Resource use refers to the use of healthcare staff time, facilities, or consumables (especially medicines). In clinical trials and other studies health care costs are frequently estimated by counting items of resource that are used by study subjects, and associating these with relevant costs for each resource unit for the country of interest. In see for service systems such as US charges may be recorded, which can be converted to costs using cost-to-charge ratios. Commonly recorded items of resource use are GP or specialist visits, hospital admissions (often classified by diagnostic related group) or hospital bed days (often classified by intensity of ward care), medications administered (by dosage, frequency, route of administration). These may be recorded as one-off events or aggregated over a time-period (month or year) for use in economic modelling. Resource use and unit cost data are available from many sources, and judgements may be needed as to which data are most suitable for use in the particular context. This is usually based on assessment of data quality and the similarity of the source (study) to the situation to which the resource use and unit costs will be applied. Resource use data collected in clinical trials may be of limited value for economic evaluations because of the inclusion of protocol-related elements (study visits, care in specialist centres), which may not be representative of routine care. Also trials are frequently performed in a variety of countries where care patterns and resource definitions may differ.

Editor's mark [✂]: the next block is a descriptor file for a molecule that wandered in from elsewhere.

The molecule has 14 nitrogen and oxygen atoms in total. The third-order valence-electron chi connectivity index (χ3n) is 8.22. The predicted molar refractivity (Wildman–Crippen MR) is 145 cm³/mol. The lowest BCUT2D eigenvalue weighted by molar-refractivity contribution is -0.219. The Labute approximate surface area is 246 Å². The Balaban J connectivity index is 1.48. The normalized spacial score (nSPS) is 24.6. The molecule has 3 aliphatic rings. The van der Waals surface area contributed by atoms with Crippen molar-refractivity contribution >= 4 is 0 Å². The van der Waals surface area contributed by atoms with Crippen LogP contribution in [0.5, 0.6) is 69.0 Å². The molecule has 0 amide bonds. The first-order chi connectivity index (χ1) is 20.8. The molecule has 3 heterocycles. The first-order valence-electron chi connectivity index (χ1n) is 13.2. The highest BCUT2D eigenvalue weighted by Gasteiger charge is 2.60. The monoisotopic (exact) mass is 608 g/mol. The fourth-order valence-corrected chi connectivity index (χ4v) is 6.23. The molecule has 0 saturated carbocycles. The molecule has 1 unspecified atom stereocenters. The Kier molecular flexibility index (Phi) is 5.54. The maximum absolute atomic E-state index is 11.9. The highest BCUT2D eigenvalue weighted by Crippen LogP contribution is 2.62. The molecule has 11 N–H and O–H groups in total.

How to cite: Resource Use [online]. (2016). York; York Health Economics Consortium; 2016.

« Back to Glossary Index